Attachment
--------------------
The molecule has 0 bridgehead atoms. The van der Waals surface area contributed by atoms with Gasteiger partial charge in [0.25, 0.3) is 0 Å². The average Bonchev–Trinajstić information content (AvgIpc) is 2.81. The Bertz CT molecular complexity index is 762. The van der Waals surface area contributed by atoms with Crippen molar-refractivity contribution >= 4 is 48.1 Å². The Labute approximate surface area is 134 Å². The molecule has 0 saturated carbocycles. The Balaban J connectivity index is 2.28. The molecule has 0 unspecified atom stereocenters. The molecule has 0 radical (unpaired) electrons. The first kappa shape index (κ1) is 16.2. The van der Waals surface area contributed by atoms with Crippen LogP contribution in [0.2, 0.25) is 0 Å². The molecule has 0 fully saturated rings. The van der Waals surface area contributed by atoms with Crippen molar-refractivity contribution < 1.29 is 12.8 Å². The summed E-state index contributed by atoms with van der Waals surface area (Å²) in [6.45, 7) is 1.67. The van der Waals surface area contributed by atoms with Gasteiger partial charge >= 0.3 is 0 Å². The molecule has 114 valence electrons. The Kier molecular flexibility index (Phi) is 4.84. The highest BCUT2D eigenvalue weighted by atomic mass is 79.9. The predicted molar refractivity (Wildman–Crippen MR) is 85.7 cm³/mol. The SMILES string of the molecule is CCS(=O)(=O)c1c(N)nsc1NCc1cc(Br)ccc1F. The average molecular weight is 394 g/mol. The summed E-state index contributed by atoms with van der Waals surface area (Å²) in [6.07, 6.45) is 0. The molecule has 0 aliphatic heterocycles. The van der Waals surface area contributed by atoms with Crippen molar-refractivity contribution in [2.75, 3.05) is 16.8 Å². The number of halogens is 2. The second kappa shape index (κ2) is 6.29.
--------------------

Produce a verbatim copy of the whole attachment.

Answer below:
The molecule has 0 bridgehead atoms. The van der Waals surface area contributed by atoms with Gasteiger partial charge in [0.25, 0.3) is 0 Å². The average Bonchev–Trinajstić information content (AvgIpc) is 2.81. The Bertz CT molecular complexity index is 762. The van der Waals surface area contributed by atoms with Crippen molar-refractivity contribution >= 4 is 48.1 Å². The Labute approximate surface area is 134 Å². The molecule has 0 saturated carbocycles. The Balaban J connectivity index is 2.28. The molecule has 0 unspecified atom stereocenters. The molecule has 0 radical (unpaired) electrons. The first kappa shape index (κ1) is 16.2. The van der Waals surface area contributed by atoms with Crippen LogP contribution in [0.2, 0.25) is 0 Å². The molecule has 0 fully saturated rings. The van der Waals surface area contributed by atoms with Crippen molar-refractivity contribution < 1.29 is 12.8 Å². The summed E-state index contributed by atoms with van der Waals surface area (Å²) in [6.45, 7) is 1.67. The van der Waals surface area contributed by atoms with Gasteiger partial charge >= 0.3 is 0 Å². The molecule has 114 valence electrons. The Kier molecular flexibility index (Phi) is 4.84. The highest BCUT2D eigenvalue weighted by atomic mass is 79.9. The predicted molar refractivity (Wildman–Crippen MR) is 85.7 cm³/mol. The SMILES string of the molecule is CCS(=O)(=O)c1c(N)nsc1NCc1cc(Br)ccc1F. The average molecular weight is 394 g/mol. The summed E-state index contributed by atoms with van der Waals surface area (Å²) in [6.07, 6.45) is 0. The molecule has 0 aliphatic heterocycles. The van der Waals surface area contributed by atoms with Crippen molar-refractivity contribution in [2.75, 3.05) is 16.8 Å². The number of halogens is 2. The second kappa shape index (κ2) is 6.29.